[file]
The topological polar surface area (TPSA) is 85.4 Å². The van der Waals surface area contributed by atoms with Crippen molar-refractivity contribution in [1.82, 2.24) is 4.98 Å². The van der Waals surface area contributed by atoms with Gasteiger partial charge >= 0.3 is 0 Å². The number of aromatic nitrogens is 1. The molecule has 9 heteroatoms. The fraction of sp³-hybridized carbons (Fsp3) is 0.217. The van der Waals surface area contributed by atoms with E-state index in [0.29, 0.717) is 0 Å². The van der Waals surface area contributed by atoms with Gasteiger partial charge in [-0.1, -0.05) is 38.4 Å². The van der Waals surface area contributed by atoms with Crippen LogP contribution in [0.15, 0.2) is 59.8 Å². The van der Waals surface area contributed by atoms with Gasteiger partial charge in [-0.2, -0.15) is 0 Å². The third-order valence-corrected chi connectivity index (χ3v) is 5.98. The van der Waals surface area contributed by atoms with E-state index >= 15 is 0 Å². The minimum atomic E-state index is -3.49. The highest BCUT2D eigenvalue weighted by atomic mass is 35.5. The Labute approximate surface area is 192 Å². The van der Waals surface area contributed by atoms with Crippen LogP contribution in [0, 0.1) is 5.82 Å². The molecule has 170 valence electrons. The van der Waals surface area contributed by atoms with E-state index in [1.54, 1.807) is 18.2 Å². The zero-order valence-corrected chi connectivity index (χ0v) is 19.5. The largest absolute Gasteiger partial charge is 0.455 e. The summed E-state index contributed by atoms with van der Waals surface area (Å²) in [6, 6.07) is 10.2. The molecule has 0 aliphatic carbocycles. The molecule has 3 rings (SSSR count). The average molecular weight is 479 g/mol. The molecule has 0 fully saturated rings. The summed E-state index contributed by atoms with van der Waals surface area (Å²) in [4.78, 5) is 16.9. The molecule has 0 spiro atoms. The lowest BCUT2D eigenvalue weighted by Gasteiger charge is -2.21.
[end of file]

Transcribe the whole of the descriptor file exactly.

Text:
The topological polar surface area (TPSA) is 85.4 Å². The van der Waals surface area contributed by atoms with Crippen molar-refractivity contribution in [1.82, 2.24) is 4.98 Å². The van der Waals surface area contributed by atoms with Gasteiger partial charge >= 0.3 is 0 Å². The number of aromatic nitrogens is 1. The molecule has 9 heteroatoms. The fraction of sp³-hybridized carbons (Fsp3) is 0.217. The van der Waals surface area contributed by atoms with E-state index in [0.29, 0.717) is 0 Å². The van der Waals surface area contributed by atoms with Gasteiger partial charge in [-0.1, -0.05) is 38.4 Å². The van der Waals surface area contributed by atoms with Crippen LogP contribution in [0.15, 0.2) is 59.8 Å². The van der Waals surface area contributed by atoms with Gasteiger partial charge in [-0.2, -0.15) is 0 Å². The third-order valence-corrected chi connectivity index (χ3v) is 5.98. The van der Waals surface area contributed by atoms with E-state index >= 15 is 0 Å². The minimum atomic E-state index is -3.49. The highest BCUT2D eigenvalue weighted by atomic mass is 35.5. The Labute approximate surface area is 192 Å². The van der Waals surface area contributed by atoms with Crippen LogP contribution in [0, 0.1) is 5.82 Å². The molecule has 170 valence electrons. The van der Waals surface area contributed by atoms with E-state index in [1.54, 1.807) is 18.2 Å². The zero-order valence-corrected chi connectivity index (χ0v) is 19.5. The largest absolute Gasteiger partial charge is 0.455 e. The summed E-state index contributed by atoms with van der Waals surface area (Å²) in [6, 6.07) is 10.2. The molecule has 0 aliphatic carbocycles. The molecule has 3 rings (SSSR count). The average molecular weight is 479 g/mol. The molecule has 0 fully saturated rings. The summed E-state index contributed by atoms with van der Waals surface area (Å²) in [4.78, 5) is 16.9. The molecule has 0 spiro atoms. The lowest BCUT2D eigenvalue weighted by Gasteiger charge is -2.21.